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March 20, 2008
Some Free Thinking

I once had a job interview, arranged by a recruiter, at an ad agency in a city I wanted to live in. I had to fly myself in and put myself up at a hotel for an evening. Then, once I got there, the HR Director tried to haggle me down on my salary—something the recruiter had already settled upfront. Plus, if I got the job offer, I was told I’d have to pay for my own relocation.

It became clear that this was an agency that had virtually no regard for, or investment in, its people. For the agency, the opportunity cost to hire me was practically free. I was the only one with anything to lose. Naturally, I was completely turned off.

I bring this up because increasingly, in both the ad industry and business in general, we’re facing pressures to charge less for goods and services — and there’s a constant insistence on paying less for the goods and services of others. Even more drastic, we’re seeing a trend toward offering things free, or cheap, to entice people to want more.

All this free stuff is gonna cost us, big time.

As humans, we’re conditioned to want something for nothing. There are no strings attached to free stuff. But we live in an ownership society. And once you take ownership of something, you don’t want it taken away from you. You’ll pay to protect it. In recent years, there are people who bought houses with no money down. It’s no surprise they’re literally walking away from them now that they can’t afford the payments.

The trend toward free and cheap is very prevalent in today’s information economy. The Internet hasn’t changed the need for people to make money, but it has changed our expectations in terms of what we’re willing to pay for.

Knowledge is now becoming a commodity. Even art and music are becoming commodities. People who download songs from P2P sites or burn CD’s for friends don’t see the harm—but they’d never steal a CD from a store. As music becomes information to be moved between computers, people don’t ascribe to it the value they once did. And the music industry as we’ve known it is suffering. Lots of people praised Radiohead recently for offering music downloadable for whatever price people chose to pay. 60% of people paid nothing. Having sold millions of albums already, Radiohead can get away with this. An upstart band can’t afford to do it—well they can, but they have to find other means of income to support themselves.

We all benefit from this free and cheap world. We get to read all sorts of things on the internet for free—newspapers, magazines, other content we’d previously have to pay for. Wikipedia supplanted a wall full of Funk n’ Wagnalls encyclopedias. A free perusal of NYTimes.com replaced buying the daily newsprint. Why? because right now, advertising subsidizes most of it. (Interestingly, Wikipedia relies on the unpaid contributions of its editors and on donations. How often do you use it, and have you ever donated?) I write this column for free, but that’s because I have other means of support, and Talent Zoo has a means of income to pay for the website and hosting.

A lot of web content is dependent on advertising, but advertising’s subsidy of new media may not last. Web advertising has very little time to prove its value or demonstrate its impact. As more and more money is being spent, the noise ratio goes up and the impact becomes less and less significant. Ad agencies need to make sure there’s value or impact in online advertising—because if people tune it out altogether, many businesses that depend on the web for income will be hurting.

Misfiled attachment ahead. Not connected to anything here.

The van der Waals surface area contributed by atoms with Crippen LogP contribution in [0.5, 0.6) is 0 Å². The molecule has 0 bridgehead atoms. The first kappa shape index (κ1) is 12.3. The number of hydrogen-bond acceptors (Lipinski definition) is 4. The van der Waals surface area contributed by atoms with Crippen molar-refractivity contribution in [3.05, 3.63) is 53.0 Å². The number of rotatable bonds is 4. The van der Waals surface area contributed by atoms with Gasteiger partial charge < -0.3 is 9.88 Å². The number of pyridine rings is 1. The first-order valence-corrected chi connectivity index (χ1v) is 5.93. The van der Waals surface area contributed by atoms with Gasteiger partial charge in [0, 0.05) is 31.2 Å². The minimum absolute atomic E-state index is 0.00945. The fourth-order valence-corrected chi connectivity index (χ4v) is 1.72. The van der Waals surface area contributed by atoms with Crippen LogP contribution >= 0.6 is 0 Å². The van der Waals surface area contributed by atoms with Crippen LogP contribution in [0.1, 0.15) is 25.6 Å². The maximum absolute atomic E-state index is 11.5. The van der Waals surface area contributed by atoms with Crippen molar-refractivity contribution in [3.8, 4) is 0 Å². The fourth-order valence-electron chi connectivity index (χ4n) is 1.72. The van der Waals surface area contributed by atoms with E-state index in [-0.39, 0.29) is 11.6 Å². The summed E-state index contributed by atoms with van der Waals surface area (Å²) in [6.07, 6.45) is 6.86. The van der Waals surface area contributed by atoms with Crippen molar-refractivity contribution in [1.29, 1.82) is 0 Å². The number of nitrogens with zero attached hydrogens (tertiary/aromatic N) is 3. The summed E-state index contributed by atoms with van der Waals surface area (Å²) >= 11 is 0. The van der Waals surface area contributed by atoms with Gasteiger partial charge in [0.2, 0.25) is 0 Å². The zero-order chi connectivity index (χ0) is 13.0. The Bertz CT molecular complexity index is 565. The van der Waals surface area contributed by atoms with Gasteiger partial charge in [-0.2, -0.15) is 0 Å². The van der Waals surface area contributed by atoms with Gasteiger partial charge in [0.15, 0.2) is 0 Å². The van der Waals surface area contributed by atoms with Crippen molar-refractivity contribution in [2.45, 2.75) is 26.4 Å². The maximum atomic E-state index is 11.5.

And the business of making advertising is also being priced as a commodity. There’s already been a litany of ad professionals decrying the notion of giving away ideas for free in a new business pitch, so I don’t need to rehash that argument. But if you’re willing to find them, there are web sites that feature already-made commercials that you can customize with a “slap your logo here” idea. And stock photos which now cost a few dollars as opposed to a few hundred. Ad agencies, our clients and our vendors are all feeling squeezed in the era of free and cheap. It’s a downward spiral.

The ad industry, like other industries, exists to make a profit. The pressure to cut costs or charges has a ripple effect for everyone. Hopefully we’ll find ways to ensure we do good work and make money. You can’t sustain a business doing the former if you can’t do the latter.

So don’t get tripped up by all the gurus who tell you free and cheap is always better. If you’re wondering whether a product or service makes a viable business in the new world of free and cheap, think of these two maxims:

Somebody’s gotta pay for it. And somebody’s gotta profit from it.

That’s just my 2 cents. Hey, advice is cheap, isn’t it?

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Since 2002, Dan Goldgeier has been writing the most provocative advertising columns about advertising and marketing -- over 170 of them, covering every related topic you can think of. Now based in Seattle, Dan is a copywriter and ad school graduate who's worked at shops big and small. 

Visit his copywriting websitesee his LinkedIn profile or follow him on Twitter.

And please, buy his book for 99 cents.


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